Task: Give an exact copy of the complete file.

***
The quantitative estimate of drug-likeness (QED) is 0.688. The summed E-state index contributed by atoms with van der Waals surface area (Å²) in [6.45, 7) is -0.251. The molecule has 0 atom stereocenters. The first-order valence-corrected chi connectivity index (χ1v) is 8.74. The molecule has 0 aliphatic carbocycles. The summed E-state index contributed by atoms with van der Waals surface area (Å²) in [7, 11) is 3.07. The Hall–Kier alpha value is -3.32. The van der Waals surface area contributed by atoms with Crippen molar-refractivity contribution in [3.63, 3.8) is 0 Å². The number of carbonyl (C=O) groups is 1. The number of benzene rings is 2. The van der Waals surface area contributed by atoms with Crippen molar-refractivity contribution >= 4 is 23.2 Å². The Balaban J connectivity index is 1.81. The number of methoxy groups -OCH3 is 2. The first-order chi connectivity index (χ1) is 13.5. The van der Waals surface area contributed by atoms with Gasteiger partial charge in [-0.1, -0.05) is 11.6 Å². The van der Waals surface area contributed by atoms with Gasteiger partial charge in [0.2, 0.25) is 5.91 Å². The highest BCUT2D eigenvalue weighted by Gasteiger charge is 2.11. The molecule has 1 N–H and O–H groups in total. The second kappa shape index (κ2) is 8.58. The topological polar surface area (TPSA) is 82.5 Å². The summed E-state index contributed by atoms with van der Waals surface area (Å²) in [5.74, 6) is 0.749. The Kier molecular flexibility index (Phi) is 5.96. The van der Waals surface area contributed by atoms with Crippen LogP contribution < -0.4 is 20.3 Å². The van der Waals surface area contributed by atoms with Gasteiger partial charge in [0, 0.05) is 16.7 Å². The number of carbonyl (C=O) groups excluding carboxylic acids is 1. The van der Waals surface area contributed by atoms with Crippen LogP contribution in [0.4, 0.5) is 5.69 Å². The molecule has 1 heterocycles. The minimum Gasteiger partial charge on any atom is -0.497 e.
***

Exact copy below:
The quantitative estimate of drug-likeness (QED) is 0.688. The summed E-state index contributed by atoms with van der Waals surface area (Å²) in [6.45, 7) is -0.251. The molecule has 0 atom stereocenters. The first-order valence-corrected chi connectivity index (χ1v) is 8.74. The molecule has 0 aliphatic carbocycles. The summed E-state index contributed by atoms with van der Waals surface area (Å²) in [7, 11) is 3.07. The Hall–Kier alpha value is -3.32. The van der Waals surface area contributed by atoms with Crippen molar-refractivity contribution in [3.63, 3.8) is 0 Å². The number of carbonyl (C=O) groups is 1. The number of benzene rings is 2. The van der Waals surface area contributed by atoms with Crippen molar-refractivity contribution >= 4 is 23.2 Å². The Balaban J connectivity index is 1.81. The number of methoxy groups -OCH3 is 2. The first-order chi connectivity index (χ1) is 13.5. The van der Waals surface area contributed by atoms with Gasteiger partial charge in [-0.1, -0.05) is 11.6 Å². The van der Waals surface area contributed by atoms with Gasteiger partial charge in [0.2, 0.25) is 5.91 Å². The highest BCUT2D eigenvalue weighted by Gasteiger charge is 2.11. The molecule has 1 N–H and O–H groups in total. The second kappa shape index (κ2) is 8.58. The topological polar surface area (TPSA) is 82.5 Å². The summed E-state index contributed by atoms with van der Waals surface area (Å²) in [5.74, 6) is 0.749. The Kier molecular flexibility index (Phi) is 5.96. The van der Waals surface area contributed by atoms with Crippen LogP contribution < -0.4 is 20.3 Å². The van der Waals surface area contributed by atoms with Gasteiger partial charge in [0, 0.05) is 16.7 Å². The number of carbonyl (C=O) groups excluding carboxylic acids is 1. The van der Waals surface area contributed by atoms with Crippen LogP contribution in [0.4, 0.5) is 5.69 Å². The molecule has 1 heterocycles. The minimum Gasteiger partial charge on any atom is -0.497 e.